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Urging for FDA Action: Senators Highlight the Need for Updated Guidance on Social Media Prescription Drug Promotions

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Ethan Sulliva
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Urging for FDA Action: Senators Highlight the Need for Updated Guidance on Social Media Prescription Drug Promotions

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The Call for Updated FDA Guidelines

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Senators from both political parties are pressurizing the Food and Drug Administration (FDA) to modernize its decade-old guidelines regarding prescription drug promotion on social media platforms. This appeal comes in the wake of a troubling report from the Wall Street Journal, which highlighted a sharp increase in misleading social media adverts from telehealth companies during the COVID-19 pandemic. The senators have voiced concerns about the antiquated guidance on prescription drug advertisement on social media and have demanded a response from the FDA by March 27.

Exploitation of Direct-to-Consumer Promotions

The senators have cited instances where patients, influenced by the praise of certain drugs on social media platforms, requested their doctors to prescribe these medications. The result, in many cases, was severe side effects. A separate investigation revealed that teenagers suffering from chronic health conditions were more likely to be persuaded by pharmaceutical advertising propagated via influencers and social media personalities. The senators have included a list of questions related to prescription-drug advertising policies for the FDA to address by March 27.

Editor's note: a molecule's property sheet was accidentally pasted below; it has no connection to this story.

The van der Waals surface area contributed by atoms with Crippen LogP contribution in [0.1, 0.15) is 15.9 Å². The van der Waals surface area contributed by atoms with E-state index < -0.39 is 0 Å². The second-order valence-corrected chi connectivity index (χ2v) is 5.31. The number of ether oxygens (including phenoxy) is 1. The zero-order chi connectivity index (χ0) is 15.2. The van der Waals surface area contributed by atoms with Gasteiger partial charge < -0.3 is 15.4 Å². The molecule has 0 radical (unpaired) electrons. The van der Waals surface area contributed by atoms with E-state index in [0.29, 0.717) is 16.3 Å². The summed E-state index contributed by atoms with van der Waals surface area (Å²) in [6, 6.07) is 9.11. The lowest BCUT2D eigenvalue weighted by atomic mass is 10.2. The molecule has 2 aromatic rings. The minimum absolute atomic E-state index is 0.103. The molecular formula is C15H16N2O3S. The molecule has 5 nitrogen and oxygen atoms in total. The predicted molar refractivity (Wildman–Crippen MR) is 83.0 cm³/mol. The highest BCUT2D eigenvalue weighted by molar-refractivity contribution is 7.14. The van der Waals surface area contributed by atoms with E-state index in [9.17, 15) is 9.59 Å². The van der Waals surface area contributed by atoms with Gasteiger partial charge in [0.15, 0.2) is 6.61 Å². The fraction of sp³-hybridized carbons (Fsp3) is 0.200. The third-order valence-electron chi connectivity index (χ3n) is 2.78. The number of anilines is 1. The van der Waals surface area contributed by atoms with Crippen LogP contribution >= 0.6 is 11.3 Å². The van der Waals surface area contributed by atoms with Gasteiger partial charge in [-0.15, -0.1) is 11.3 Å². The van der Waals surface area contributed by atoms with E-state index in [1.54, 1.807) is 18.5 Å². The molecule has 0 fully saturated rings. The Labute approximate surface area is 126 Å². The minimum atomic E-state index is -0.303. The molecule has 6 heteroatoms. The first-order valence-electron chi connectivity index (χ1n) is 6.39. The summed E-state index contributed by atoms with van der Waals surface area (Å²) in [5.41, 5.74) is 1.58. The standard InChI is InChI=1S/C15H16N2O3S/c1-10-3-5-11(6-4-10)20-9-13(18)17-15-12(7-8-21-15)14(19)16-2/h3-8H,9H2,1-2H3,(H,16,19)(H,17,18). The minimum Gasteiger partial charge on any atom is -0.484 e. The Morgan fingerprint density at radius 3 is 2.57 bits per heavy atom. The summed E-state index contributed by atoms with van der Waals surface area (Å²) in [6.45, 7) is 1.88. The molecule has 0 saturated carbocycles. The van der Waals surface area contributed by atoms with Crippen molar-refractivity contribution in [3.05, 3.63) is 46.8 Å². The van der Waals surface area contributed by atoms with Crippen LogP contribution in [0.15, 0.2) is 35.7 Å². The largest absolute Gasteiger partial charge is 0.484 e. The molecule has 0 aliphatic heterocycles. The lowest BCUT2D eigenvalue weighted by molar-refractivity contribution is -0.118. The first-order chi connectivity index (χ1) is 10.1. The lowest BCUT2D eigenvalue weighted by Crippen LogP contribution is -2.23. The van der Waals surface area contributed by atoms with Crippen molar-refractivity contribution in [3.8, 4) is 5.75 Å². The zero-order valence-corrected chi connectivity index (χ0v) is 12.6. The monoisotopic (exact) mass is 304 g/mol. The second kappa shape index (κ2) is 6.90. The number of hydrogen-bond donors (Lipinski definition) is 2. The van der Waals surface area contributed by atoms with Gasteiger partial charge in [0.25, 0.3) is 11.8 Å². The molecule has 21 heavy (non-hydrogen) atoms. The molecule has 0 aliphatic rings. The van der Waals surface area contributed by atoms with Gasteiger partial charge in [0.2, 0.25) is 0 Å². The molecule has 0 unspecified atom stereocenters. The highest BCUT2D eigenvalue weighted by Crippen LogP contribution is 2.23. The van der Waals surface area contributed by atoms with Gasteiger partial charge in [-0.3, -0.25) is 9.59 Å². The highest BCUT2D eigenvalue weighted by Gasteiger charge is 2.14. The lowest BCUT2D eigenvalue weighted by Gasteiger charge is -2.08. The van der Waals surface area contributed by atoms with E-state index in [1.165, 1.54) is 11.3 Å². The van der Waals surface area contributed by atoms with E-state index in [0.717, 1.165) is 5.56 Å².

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Telehealth Companies and FDA Regulations

Telehealth companies have previously argued that FDA regulations around advertising do not apply to them as they do not manufacture, pack, or distribute drugs. However, the senators also questioned whether the FDA would support legislation designed to close potential loopholes in its supervision of telehealth companies.

The Direct-to-Consumer Model

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In related news, pharmaceutical giant Eli Lilly launched LillyDirect, a direct-to-consumer healthcare program. LillyDirect offers access to telehealth providers and home delivery of medications for diabetes, obesity, and migraines. Experts have expressed mixed opinions on the program, voicing concerns about potential biases and limitations since the program only provides access to Lilly medications.

Concerns about Drug Company Involvement

While the program’s stated aim is to simplify the patient experience and improve access to medications, including affordable solutions, there are concerns about the involvement of drug companies in the patient-provider relationship. Some critics have also raised alarms over potential shortages of certain medications, such as tirzepatide for obesity. Meanwhile, the FDA has issued warnings about counterfeit semaglutide in the U.S. drug supply chain, further underscoring the need for robust oversight and regulation.

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